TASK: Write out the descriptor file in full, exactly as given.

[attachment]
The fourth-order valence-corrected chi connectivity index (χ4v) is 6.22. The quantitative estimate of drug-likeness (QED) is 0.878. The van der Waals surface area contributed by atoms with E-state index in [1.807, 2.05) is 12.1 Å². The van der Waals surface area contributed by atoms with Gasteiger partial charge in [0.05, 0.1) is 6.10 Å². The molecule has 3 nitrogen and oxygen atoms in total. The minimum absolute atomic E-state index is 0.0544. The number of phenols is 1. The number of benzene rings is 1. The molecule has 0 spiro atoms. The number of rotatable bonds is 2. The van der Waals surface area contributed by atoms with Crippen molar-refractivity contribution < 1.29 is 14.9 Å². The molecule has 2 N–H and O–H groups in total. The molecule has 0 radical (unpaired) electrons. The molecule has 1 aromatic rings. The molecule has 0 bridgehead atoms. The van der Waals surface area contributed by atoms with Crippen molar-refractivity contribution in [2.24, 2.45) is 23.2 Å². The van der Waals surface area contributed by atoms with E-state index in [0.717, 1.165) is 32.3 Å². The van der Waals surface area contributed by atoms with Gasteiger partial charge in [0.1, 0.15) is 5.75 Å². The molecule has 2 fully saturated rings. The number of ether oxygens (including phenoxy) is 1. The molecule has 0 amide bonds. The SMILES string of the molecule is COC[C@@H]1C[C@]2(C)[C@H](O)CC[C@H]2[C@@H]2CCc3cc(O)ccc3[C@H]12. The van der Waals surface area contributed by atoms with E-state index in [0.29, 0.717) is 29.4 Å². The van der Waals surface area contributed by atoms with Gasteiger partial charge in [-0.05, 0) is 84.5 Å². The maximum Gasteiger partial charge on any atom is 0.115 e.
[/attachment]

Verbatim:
The fourth-order valence-corrected chi connectivity index (χ4v) is 6.22. The quantitative estimate of drug-likeness (QED) is 0.878. The van der Waals surface area contributed by atoms with E-state index in [1.807, 2.05) is 12.1 Å². The van der Waals surface area contributed by atoms with Gasteiger partial charge in [0.05, 0.1) is 6.10 Å². The molecule has 3 nitrogen and oxygen atoms in total. The minimum absolute atomic E-state index is 0.0544. The number of phenols is 1. The number of benzene rings is 1. The molecule has 0 spiro atoms. The number of rotatable bonds is 2. The van der Waals surface area contributed by atoms with Crippen molar-refractivity contribution < 1.29 is 14.9 Å². The molecule has 2 N–H and O–H groups in total. The molecule has 0 radical (unpaired) electrons. The molecule has 1 aromatic rings. The molecule has 0 bridgehead atoms. The van der Waals surface area contributed by atoms with Crippen molar-refractivity contribution in [2.24, 2.45) is 23.2 Å². The van der Waals surface area contributed by atoms with E-state index in [0.717, 1.165) is 32.3 Å². The van der Waals surface area contributed by atoms with Gasteiger partial charge in [0.1, 0.15) is 5.75 Å². The molecule has 2 fully saturated rings. The number of ether oxygens (including phenoxy) is 1. The molecule has 0 amide bonds. The SMILES string of the molecule is COC[C@@H]1C[C@]2(C)[C@H](O)CC[C@H]2[C@@H]2CCc3cc(O)ccc3[C@H]12. The van der Waals surface area contributed by atoms with E-state index in [0.29, 0.717) is 29.4 Å². The van der Waals surface area contributed by atoms with Gasteiger partial charge in [-0.05, 0) is 84.5 Å². The maximum Gasteiger partial charge on any atom is 0.115 e.